Windows Updates
It goes without saying that you need to keep your version of Windows up-to-date by running Windows Updates. The sooner you install patches, the better off you are. The moment Microsoft releases a patch, hackers are reverse-engineering the patch with the goal of exploiting the vulnerability. In some instances, these exploits arrive within days of the patch being released. That is your window of safety… days.

The Finish
So there you have it. A little peek into my setup and practices. These combined safety measures are a lot like hiking through bear-country with pepper-spray. You are safer, but if you think they make you invincible, you are going to get eaten. Just as you wouldn’t slap a grizzly bear in the face, don’t download anything from a website that you don’t know and trust, otherwise you’re just asking for trouble.

Categories: Computers, Software Tags:

Catalog Images

June 30th, 2009 No comments

Drag-and-Drop Dirge
MouseMicrosoft_gdeA typical process for creating an auction catalog with images consists of 2 steps.
Step 1: Describe all the lots.
                  Lot#1 – Brown chair with garnet velvet piping.
                  Lot#2 – Large white cow with horns. 
                  Lot#3 – Two front-and-center tickets to Springsteen.
                  And so on. And so on.
Step 2: Take pictures of all the lots with a digital camera. 
                  Select all images for lot#1 and drag-and-drop the images onto lot#1.
                  Select all images for lot#2 and drag-and-drop the images onto lot#2.
                  Select all images for lot#3 and drag-and-drop the images onto lot#3.
                  And so on. And so on.

You load 16 pictures and what do you get? Another day older and carpal tunnel wrist. Needless to say, the lot-by-lot drag-and-drop process is time consuming and ripe for optimization.

Image as you Go-Go
One alternative to the post-describing drag-and-drop dirge is to take pictures as you describe instead of after. You can accomplish this with a webcam or a linked video camera (for higher image resolution). Start by going to Auction Lots & Preview and then click on the Detailed Entry button. Now go to the Images tab and click the Add From Capture Device button. This will start an Active Video Monitor form which allows you to rapidly capture pictures as you catalog. So, type in your Lead and description for your item, then click on the Images tab and click that same button again to take a picture. You can monitor the video feed from the Active Video Monitor (which you can drag where you want) and rapidly add multiple pictures to each lot. If your computer’s monitor is higher resolution (1280×1024 or larger) try clicking the Linked button at the bottom left. This will open up a second linked form that allows you to view the Images tab at the same time as you view the Information tab in the first form. Heck, if you need to dynamically add expenses to each lot as you catalog, click that Linked button again. Now you can view the Information, Images, & Expenses without switching back and forth between tabs. This makes for very fast, very detailed cataloging in real time with no tab-toggling. We call this Productivity with a Capital P!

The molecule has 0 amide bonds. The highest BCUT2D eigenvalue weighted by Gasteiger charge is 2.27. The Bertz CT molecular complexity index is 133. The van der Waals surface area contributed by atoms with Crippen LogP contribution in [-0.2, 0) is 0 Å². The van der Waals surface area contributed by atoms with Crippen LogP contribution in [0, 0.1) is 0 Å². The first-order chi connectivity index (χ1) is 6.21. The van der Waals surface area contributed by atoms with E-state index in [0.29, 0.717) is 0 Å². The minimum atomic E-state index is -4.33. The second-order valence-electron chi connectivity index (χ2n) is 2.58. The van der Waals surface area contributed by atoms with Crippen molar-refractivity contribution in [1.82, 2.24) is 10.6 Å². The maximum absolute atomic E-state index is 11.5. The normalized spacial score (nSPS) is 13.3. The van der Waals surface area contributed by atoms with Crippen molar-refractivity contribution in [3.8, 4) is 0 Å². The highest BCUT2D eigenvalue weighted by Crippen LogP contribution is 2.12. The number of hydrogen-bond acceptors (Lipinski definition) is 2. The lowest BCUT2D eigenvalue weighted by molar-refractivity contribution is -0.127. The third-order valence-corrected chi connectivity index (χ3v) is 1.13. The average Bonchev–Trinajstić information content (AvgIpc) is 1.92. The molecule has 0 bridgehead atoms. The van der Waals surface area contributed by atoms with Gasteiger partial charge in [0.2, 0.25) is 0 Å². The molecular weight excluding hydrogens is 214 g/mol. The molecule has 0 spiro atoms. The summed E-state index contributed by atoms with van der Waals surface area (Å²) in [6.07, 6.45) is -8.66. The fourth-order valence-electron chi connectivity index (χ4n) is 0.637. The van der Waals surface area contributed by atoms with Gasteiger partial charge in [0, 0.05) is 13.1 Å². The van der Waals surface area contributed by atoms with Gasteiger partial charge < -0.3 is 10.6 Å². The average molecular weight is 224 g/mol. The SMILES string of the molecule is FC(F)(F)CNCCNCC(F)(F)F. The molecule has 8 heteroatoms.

Barcode Wizardry
Bar code cowLet’s assume that you are dealing with a pasture full of larger items that don’t work well trying to capture the image as you describe, so you want yet a different alternative to the drag-and-drop dirge. To start, we need barcoded labels. Lucky for us, Auction Flex has the built in capability to print lot labels with barcodes. So as you describe the lots you stick a lot label on each item. When you’re done describing, every lot is tagged with a matching barcoded label. Here’s where the wizardry starts: Auction Flex can actually read those barcode labels from a picture! So, here’s the process: Start each lot by taking a relatively close-up picture of the lot label. Then, take as many pictures of the lot as you want. Now, with the next lot, again start with a picture of the barcoded lot label, then take pictures of the lot. Repeat. Repeat. Repeat. Now, open Auction Lots & Preview and go to the Advanced tab. Click the Import Images button, select the appropriate options and Auction Flex will read the barcodes from your images and automatically assign the images to the appropriate lots. Every camera is different and it takes a little practice, but you can achieve 80%+ accuracy using this process. For more information on this check the Auction Flex help file.

Non-Barcode Non-Wizardry
You can use the same Image Import form described above to rapidly manually assign lot numbers to images. Instead of drag-and-dropping the images to each lot, you can simply scroll down a thumbnailed grid of your images and enter their appropriate lot#’s in bulk. Then, when you get to the bottom of your list you simply click the import images button to import all the images to the assigned lot#’s. While this method is not as fancy as reading barcodes from images, it is still faster than the lot-by-lot drag-and-drop method.